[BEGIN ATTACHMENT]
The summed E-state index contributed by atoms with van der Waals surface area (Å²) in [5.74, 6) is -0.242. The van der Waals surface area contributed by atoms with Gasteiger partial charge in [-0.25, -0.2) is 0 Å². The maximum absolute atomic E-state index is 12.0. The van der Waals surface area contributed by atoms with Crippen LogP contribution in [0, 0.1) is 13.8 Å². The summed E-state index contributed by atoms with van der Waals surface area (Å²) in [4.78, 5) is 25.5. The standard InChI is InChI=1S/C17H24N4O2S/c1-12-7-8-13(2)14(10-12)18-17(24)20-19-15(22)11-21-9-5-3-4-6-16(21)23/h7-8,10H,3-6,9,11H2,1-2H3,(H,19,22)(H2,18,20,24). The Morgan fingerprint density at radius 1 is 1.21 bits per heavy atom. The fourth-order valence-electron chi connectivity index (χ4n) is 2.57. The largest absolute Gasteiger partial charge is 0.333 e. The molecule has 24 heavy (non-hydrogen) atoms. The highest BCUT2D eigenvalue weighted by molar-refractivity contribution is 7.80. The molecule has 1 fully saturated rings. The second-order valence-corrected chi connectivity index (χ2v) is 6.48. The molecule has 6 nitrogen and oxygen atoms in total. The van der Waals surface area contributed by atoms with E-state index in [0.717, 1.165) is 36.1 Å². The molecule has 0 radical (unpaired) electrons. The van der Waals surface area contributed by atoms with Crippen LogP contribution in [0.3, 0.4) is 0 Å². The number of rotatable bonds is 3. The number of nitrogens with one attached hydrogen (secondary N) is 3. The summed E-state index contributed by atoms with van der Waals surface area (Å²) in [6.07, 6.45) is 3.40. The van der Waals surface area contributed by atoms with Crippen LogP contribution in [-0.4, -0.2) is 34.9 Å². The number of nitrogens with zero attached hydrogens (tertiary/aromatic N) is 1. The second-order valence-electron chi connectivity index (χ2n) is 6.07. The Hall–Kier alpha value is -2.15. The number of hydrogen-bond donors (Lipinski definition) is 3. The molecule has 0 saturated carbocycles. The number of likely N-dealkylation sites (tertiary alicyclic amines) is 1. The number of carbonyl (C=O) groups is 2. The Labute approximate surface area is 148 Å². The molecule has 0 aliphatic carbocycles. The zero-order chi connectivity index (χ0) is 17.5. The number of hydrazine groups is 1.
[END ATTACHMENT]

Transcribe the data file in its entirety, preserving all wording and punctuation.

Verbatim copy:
The summed E-state index contributed by atoms with van der Waals surface area (Å²) in [5.74, 6) is -0.242. The van der Waals surface area contributed by atoms with Gasteiger partial charge in [-0.25, -0.2) is 0 Å². The maximum absolute atomic E-state index is 12.0. The van der Waals surface area contributed by atoms with Crippen LogP contribution in [0, 0.1) is 13.8 Å². The summed E-state index contributed by atoms with van der Waals surface area (Å²) in [4.78, 5) is 25.5. The standard InChI is InChI=1S/C17H24N4O2S/c1-12-7-8-13(2)14(10-12)18-17(24)20-19-15(22)11-21-9-5-3-4-6-16(21)23/h7-8,10H,3-6,9,11H2,1-2H3,(H,19,22)(H2,18,20,24). The Morgan fingerprint density at radius 1 is 1.21 bits per heavy atom. The fourth-order valence-electron chi connectivity index (χ4n) is 2.57. The largest absolute Gasteiger partial charge is 0.333 e. The molecule has 24 heavy (non-hydrogen) atoms. The highest BCUT2D eigenvalue weighted by molar-refractivity contribution is 7.80. The molecule has 1 fully saturated rings. The second-order valence-corrected chi connectivity index (χ2v) is 6.48. The molecule has 6 nitrogen and oxygen atoms in total. The van der Waals surface area contributed by atoms with E-state index in [0.717, 1.165) is 36.1 Å². The molecule has 0 radical (unpaired) electrons. The van der Waals surface area contributed by atoms with Crippen LogP contribution in [0.3, 0.4) is 0 Å². The number of rotatable bonds is 3. The number of nitrogens with one attached hydrogen (secondary N) is 3. The summed E-state index contributed by atoms with van der Waals surface area (Å²) in [6.07, 6.45) is 3.40. The van der Waals surface area contributed by atoms with Crippen LogP contribution in [-0.4, -0.2) is 34.9 Å². The number of nitrogens with zero attached hydrogens (tertiary/aromatic N) is 1. The second-order valence-electron chi connectivity index (χ2n) is 6.07. The Hall–Kier alpha value is -2.15. The number of hydrogen-bond donors (Lipinski definition) is 3. The molecule has 0 saturated carbocycles. The number of likely N-dealkylation sites (tertiary alicyclic amines) is 1. The number of carbonyl (C=O) groups is 2. The Labute approximate surface area is 148 Å². The molecule has 0 aliphatic carbocycles. The zero-order chi connectivity index (χ0) is 17.5. The number of hydrazine groups is 1.